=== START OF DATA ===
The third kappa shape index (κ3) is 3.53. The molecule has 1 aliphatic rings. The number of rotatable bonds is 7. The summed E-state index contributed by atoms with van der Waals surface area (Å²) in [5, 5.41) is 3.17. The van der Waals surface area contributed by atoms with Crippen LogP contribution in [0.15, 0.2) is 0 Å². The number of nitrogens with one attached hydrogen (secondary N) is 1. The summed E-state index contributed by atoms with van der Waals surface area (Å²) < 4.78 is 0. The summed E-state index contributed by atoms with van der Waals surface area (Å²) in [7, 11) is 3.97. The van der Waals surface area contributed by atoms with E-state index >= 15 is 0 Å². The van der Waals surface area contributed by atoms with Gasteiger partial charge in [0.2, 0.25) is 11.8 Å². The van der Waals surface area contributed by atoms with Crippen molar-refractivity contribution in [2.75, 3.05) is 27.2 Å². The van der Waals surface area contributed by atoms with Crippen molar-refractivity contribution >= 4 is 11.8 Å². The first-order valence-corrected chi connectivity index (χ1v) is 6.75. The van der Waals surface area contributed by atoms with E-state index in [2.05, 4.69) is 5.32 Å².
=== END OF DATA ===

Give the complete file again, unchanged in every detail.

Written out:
The third kappa shape index (κ3) is 3.53. The molecule has 1 aliphatic rings. The number of rotatable bonds is 7. The summed E-state index contributed by atoms with van der Waals surface area (Å²) in [5, 5.41) is 3.17. The van der Waals surface area contributed by atoms with Crippen LogP contribution in [0.15, 0.2) is 0 Å². The number of nitrogens with one attached hydrogen (secondary N) is 1. The summed E-state index contributed by atoms with van der Waals surface area (Å²) < 4.78 is 0. The summed E-state index contributed by atoms with van der Waals surface area (Å²) in [7, 11) is 3.97. The van der Waals surface area contributed by atoms with E-state index >= 15 is 0 Å². The van der Waals surface area contributed by atoms with Gasteiger partial charge in [0.2, 0.25) is 11.8 Å². The van der Waals surface area contributed by atoms with Crippen molar-refractivity contribution in [2.75, 3.05) is 27.2 Å². The van der Waals surface area contributed by atoms with Crippen molar-refractivity contribution >= 4 is 11.8 Å². The first-order valence-corrected chi connectivity index (χ1v) is 6.75. The van der Waals surface area contributed by atoms with E-state index in [2.05, 4.69) is 5.32 Å².